I am, like many women, a wife, a mother, and an executive. In those roles, I always lean in, even if that means stepping just slightly back. I try to do this and remain vulnerable, which is real strength. I was heading for the lesson of my life on June 7th.
That day, John Zwahari shot and killed his father, his brother, burned their house down and, on a mission to kill as many people that he could, walked out of the burning house with his semi-automatic rifle and 1,300 rounds of ammunition.
That morning, my life changed forever.
I had taken a time out from running my company to spend more time with my children for the summer. They were at camp, so, like many mornings, after checking email, I worked out in my sweats, and planned to rush home to change in time to make a lunch meeting. I turned my car onto a side street, looking for a shortcut, and was stunned.
In the middle of the street, a man in full tactical gear, a bulletproof vest, and an automatic rifle, was aiming at one of his neighbors and motioning for a woman in a car to pull over to the side of the road. My immediate instinct: The man must have been part of the president’s security team; President Obama was in Los Angeles that day. But his stance was tense and aggressive. His rifle was pointed directly at two women. He couldn’t have been part of the SWAT team, I realized. I knew he was going to shoot them.
I hit my accelerator to get my car between the man with the rifle and his targets.
We locked eyes. He was standing 10 feet from my driver’s side window. He was on a mission of execution and suddenly, I was in his way.
He pulled the trigger and I felt bullets tearing into my shoulder. I felt a burning in my ear, and I couldn’t hear on my right side. I went into survival mode, rolling onto the passenger side with my head low. I don’t know how I knew that I needed to stay in motion, duck low and stay very quiet, but I did. He kept shooting in rapid succession. I was shot five times.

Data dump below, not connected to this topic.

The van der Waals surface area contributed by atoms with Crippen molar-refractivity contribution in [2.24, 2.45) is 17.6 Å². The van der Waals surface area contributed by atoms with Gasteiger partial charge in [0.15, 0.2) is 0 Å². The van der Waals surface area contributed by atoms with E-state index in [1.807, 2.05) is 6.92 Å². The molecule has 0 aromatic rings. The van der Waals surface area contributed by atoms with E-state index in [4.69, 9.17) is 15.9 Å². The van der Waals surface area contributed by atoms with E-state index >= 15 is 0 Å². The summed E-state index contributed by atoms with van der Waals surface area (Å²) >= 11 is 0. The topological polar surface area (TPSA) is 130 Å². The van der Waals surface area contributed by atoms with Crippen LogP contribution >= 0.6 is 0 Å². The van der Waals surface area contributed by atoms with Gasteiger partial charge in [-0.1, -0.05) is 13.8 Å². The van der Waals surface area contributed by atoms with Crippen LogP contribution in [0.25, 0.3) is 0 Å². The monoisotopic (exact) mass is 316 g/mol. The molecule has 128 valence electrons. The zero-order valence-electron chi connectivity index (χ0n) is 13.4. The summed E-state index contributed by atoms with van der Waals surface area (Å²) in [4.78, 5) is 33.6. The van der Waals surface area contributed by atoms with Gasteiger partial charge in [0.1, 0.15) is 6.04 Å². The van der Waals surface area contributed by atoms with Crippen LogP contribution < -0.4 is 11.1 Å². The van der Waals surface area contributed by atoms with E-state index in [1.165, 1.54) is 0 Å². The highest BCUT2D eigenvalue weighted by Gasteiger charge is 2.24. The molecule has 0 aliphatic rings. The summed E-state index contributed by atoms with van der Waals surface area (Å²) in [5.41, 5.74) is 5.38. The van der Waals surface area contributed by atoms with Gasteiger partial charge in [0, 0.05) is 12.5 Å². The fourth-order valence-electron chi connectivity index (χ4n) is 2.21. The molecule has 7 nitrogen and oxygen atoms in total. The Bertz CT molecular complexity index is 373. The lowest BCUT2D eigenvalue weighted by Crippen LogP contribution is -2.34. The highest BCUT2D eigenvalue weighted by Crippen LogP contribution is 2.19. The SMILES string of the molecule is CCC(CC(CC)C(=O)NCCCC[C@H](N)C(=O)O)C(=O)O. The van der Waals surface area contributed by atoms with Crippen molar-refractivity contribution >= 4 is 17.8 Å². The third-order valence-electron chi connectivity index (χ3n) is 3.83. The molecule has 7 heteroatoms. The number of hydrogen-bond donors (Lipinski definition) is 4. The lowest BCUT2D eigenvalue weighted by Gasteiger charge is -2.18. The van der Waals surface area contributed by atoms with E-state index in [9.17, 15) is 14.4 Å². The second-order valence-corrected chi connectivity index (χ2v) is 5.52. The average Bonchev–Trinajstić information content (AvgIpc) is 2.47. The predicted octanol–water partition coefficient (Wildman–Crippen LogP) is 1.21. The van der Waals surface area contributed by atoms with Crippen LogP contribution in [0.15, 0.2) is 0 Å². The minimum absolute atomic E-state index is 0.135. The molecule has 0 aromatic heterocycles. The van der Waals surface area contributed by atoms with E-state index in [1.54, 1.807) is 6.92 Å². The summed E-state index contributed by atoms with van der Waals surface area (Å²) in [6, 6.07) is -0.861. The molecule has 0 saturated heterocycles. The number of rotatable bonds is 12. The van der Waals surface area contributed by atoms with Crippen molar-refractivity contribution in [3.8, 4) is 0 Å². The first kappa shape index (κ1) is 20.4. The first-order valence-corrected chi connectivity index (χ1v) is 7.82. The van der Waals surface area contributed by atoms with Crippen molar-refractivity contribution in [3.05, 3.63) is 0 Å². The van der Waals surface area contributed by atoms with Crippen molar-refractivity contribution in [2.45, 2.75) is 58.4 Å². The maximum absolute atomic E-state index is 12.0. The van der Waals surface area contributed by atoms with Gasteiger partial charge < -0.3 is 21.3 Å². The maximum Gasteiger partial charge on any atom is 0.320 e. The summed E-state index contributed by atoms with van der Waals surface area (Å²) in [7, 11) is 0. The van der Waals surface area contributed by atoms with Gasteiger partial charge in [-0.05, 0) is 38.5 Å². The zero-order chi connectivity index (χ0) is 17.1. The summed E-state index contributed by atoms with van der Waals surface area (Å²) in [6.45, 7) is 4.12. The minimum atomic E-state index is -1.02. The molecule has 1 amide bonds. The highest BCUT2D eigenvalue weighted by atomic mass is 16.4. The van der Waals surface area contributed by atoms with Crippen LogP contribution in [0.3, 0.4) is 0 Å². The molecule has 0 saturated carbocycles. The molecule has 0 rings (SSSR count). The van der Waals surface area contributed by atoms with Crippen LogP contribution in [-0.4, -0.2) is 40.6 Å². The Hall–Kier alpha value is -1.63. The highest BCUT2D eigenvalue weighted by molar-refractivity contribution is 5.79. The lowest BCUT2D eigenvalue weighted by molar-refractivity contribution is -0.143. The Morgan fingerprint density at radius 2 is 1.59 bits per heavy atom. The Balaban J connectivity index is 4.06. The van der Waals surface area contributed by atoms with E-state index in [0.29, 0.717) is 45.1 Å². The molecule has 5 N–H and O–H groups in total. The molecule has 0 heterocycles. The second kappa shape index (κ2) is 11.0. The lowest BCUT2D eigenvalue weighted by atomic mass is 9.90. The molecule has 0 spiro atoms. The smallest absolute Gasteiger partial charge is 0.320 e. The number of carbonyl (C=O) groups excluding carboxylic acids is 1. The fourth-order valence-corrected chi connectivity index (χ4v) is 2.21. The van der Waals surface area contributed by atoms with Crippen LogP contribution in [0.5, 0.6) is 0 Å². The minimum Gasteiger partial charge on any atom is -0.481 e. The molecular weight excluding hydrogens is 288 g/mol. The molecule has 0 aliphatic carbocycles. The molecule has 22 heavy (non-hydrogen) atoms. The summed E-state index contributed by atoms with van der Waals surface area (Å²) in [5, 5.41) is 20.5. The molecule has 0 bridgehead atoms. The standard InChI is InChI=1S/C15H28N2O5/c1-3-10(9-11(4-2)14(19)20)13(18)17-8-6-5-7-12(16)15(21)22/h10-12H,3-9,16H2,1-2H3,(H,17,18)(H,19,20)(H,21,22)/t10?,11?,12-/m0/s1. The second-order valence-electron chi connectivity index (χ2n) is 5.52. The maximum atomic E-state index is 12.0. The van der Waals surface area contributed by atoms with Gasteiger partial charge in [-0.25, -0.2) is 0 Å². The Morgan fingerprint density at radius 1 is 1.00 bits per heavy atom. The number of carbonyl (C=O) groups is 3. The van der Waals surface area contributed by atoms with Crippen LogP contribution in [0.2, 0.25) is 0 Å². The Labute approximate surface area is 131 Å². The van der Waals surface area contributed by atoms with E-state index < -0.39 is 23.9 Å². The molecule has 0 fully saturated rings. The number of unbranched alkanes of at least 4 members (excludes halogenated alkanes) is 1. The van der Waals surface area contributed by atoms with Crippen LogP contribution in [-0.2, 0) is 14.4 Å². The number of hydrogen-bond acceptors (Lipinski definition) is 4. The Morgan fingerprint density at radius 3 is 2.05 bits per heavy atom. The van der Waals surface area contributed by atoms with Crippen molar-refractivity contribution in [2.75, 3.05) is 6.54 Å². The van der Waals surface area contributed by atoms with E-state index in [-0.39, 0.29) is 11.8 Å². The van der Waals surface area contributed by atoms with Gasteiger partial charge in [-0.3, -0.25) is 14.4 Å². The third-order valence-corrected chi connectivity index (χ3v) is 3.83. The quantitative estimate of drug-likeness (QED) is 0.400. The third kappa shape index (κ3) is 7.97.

Neighbors called 911 as the shooter got into a woman’s car and made her drive. He did not have time now to shoot her – the police were on their way.
I was rushed to the UCLA Trauma Center. When I heard a paramedic say they had two more bodies on the way but they were “DOA” – dead on arrival. I realized this was a mass shooting. When they took out the bullets and I was stable, I asked my husband to turn on the TV. I saw the carnage at Santa Monica College.
I learned many things that day.
I learned that shootings and crime can occur in any neighborhood.
I learned that every day matters.
I learned that I am not a victim. I am a mother, I am a wife, I am a leader in my community. I am strong, even if I never thought of myself as tough.
I learned about the survival instinct of women.
That day, when I was bleeding in my car, I found that women were the first to come to my aid. It was a woman who opened the door when everyone else was afraid to. It was a woman who grabbed towels to make sure I wasn’t bleeding out. Later, on a local radio program about the shooting, when a male host snorted, “What woman would be stupid enough to put herself into the middle of a shooting?” I called in. “I have a survival instinct that enabled me to not only take a bullet but be smart enough to tuck and roll,” I told him. He apologized.
I learned, of course, that there is prejudice still out there. I went on CNN the day I left the hospital, to tell my story and try to reach out to others who’d been hit by this tragedy. I was in a state of shock. But what was almost as hard to believe as tragedy itself were some of the reactions to it. On CNN’s website, somebody wrote: “This was a set up, no woman knows what a Kevlar vest is.” Another theorized I must have been an actress – because “women don’t know what ammunition is.”
Were there really still people out there who couldn’t believe what was in front of them because it was a woman who took the bullet?
I let it go and moved on.
I learned many things that day, and in the days since. But perhaps what will stay with me the most is just how much power there is in our community.
While I was recovering – and still today – it was my community who came out to help me. Whether it was the women in my Lean In Circle, my professional networks, or people I’d never even met, there were dinners dropped off at my house. Friends held me. They listened as I tried to regain my strength.
When I came home from the hospital, shrapnel all over my arms and chest, facing at least two more surgeries, a brave and supportive woman, Sandy Phillips, called. Sandy is the mother of one of the Aurora shooting victims; her only child’s life taken by James Holmes. She’d found my name through CNN, and had tracked me down.
I asked her how she managed to get out of bed in the morning, let alone lobby for background checks and testify at hearings.
She said, “That is what my daughter would have wanted.”
I hope to share the strength she shared with me.